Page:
Its use in the last of these applications is carefully monitored, however, because of the compound's toxicity. When swallowed, boric acid can cause nausea, vomiting, diarrhea, and other intestinal problems. In large doses, it can cause coma and death. The toxic level of boric acid in infants can be less than 0.2 oz (5 g) and in adults, from 0.2 oz (5 g) to 0.7 oz (20 g).

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Boric Acid

Boric Acid

OVERVIEW

Boric acid (BORE-ik ASS-id) is a colorless, odorless, white or colorless powder or crystalline material with a slightly oily feeling that slowly decomposes with heat, changing first to metaboric acid (HBO2), then to pyroboric acid (H2B4O7), and eventually to boric oxide (B2O3). The compound's solubility is very much a factor of temperature. In cold water, about 5 grams (0.2 ounce) of boric acid dissolve in 100 mL (3.4 ounces) of water, while at 100°C (212°F), its solubility increases to 25 grams (0.9 ounce) in 100 mL (3.4 ounces) of water.

KEY FACTS

OTHER NAMES:

Orthoboric acid; hydrogen orthoborate; boracic acid

FORMULA:

H3BO3

ELEMENTS:

Hydrogen, boron, oxygen

COMPOUND TYPE:

Inorganic acid

STATE:

Solid

MOLECULAR WEIGHT:

61.83 g/mol

MELTING POINT:

170.9°C (339.6°F)

BOILING POINT:

Decomposes above its melting point

SOLUBILITY:

Somewhat soluble in water, ethyl alcohol, and glycerol

Boric acid occurs naturally in a number of locations where it has precipitated out of hot springs. It may occur then in the form of the mineral sassolite. Given its abundance in nature, it is not surprising that the compound has been known to and used by humans for many centuries. For example, the Greeks are known to have used boric acid as an antiseptic, to preserve foods, and as a cleaning agent. The first person to prepare boric acid in Europe is thought to be the German chemist Wilhelm Homberg (1652–1715), who in 1702 treated natural borax (Na2B4O7·10H2O) with acid to obtain a product he called sedative salt, probably a form of boric acid. The chemical structure of the compound was determined in 1808 by the French researchers Louis-Joseph Gay-Lussac (1778–1850) and Louis-Jacques Thénard (1777–1857).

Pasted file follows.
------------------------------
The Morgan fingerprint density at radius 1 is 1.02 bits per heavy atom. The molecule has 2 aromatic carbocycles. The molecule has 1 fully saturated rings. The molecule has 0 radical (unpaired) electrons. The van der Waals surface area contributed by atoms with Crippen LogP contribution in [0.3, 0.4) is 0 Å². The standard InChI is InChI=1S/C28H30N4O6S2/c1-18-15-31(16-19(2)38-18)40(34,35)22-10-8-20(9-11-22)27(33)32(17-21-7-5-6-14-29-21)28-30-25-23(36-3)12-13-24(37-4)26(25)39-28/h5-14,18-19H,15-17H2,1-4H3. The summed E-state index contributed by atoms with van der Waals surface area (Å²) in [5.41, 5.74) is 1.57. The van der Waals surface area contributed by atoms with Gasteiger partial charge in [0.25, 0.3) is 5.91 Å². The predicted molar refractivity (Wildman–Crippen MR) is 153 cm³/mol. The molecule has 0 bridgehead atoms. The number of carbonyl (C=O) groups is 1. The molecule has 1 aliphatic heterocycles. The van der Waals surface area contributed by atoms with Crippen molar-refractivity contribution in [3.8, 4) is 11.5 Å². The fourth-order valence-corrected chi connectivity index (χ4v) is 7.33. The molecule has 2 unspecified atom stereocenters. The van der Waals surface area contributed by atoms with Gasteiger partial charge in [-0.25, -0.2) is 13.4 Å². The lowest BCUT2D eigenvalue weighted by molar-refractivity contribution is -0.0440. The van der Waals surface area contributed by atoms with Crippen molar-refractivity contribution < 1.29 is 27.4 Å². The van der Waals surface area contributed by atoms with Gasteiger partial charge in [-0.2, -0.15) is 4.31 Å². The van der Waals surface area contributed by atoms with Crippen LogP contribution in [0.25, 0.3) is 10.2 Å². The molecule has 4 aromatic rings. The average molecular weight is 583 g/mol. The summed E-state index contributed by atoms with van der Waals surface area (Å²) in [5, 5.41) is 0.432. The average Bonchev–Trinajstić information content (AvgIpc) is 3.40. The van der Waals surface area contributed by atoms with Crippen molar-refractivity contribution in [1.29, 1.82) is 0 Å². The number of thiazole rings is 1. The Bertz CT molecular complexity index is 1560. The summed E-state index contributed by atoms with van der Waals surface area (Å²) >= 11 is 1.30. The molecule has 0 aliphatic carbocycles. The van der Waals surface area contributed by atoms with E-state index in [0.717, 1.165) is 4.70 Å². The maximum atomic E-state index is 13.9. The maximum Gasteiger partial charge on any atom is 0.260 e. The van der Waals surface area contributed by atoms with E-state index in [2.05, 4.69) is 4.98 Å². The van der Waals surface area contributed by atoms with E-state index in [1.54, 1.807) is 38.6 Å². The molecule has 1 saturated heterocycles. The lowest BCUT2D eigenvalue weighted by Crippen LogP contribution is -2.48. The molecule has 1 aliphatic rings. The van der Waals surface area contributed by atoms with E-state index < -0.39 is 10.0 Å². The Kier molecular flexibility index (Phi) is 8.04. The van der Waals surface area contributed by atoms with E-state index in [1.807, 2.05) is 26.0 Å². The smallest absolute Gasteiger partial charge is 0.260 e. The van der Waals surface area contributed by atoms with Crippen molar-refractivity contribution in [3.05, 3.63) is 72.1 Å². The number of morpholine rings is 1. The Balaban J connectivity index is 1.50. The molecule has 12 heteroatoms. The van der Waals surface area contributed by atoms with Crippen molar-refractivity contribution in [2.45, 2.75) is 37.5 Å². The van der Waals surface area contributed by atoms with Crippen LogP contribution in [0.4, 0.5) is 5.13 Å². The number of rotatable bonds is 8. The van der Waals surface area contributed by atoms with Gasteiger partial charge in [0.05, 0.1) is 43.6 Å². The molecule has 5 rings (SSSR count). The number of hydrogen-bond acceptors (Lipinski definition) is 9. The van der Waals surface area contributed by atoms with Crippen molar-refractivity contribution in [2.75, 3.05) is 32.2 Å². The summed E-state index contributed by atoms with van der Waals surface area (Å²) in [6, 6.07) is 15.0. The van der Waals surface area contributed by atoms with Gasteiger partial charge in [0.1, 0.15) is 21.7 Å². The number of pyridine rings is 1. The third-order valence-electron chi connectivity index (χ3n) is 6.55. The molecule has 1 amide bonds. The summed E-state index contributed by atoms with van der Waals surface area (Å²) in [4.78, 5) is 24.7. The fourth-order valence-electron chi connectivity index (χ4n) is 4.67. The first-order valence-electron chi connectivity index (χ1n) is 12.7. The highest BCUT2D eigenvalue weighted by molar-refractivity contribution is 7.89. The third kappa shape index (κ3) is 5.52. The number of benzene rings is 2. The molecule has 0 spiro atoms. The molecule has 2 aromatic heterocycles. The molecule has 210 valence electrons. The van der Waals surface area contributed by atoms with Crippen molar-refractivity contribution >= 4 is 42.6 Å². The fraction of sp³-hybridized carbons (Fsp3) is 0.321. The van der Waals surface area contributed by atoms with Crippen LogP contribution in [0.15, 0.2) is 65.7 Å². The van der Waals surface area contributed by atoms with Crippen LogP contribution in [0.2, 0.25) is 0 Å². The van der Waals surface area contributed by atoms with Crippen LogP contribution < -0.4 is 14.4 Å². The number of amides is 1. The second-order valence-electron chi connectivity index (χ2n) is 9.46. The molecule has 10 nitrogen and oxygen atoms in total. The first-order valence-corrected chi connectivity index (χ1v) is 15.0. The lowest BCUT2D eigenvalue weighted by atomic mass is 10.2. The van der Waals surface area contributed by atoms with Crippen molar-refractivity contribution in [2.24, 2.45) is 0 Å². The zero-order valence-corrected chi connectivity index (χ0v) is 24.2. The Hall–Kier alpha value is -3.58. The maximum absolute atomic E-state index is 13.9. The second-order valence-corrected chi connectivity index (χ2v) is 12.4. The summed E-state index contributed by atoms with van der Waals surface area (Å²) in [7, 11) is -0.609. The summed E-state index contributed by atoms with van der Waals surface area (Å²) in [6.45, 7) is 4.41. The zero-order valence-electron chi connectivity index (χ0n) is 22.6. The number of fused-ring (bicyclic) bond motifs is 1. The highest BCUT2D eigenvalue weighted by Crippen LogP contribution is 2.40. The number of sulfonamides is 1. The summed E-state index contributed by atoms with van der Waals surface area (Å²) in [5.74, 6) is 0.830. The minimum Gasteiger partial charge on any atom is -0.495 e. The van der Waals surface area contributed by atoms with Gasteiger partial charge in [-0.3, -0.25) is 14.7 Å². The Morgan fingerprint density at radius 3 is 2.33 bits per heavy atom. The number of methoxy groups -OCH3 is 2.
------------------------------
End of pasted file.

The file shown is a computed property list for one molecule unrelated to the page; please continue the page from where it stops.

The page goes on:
HOW IT IS MADE

The most common method of producing boric acid is by treating the relatively abundant borax with hydrochloric or sulfuric acid and crystallizing out the boric acid that forms in the reaction. A less common method of preparation involves the treatment of borax brine solutions with a chelating agent that binds to the borates present in the brine, which can then be converted to boric acid.

COMMON USES AND POTENTIAL HAZARDS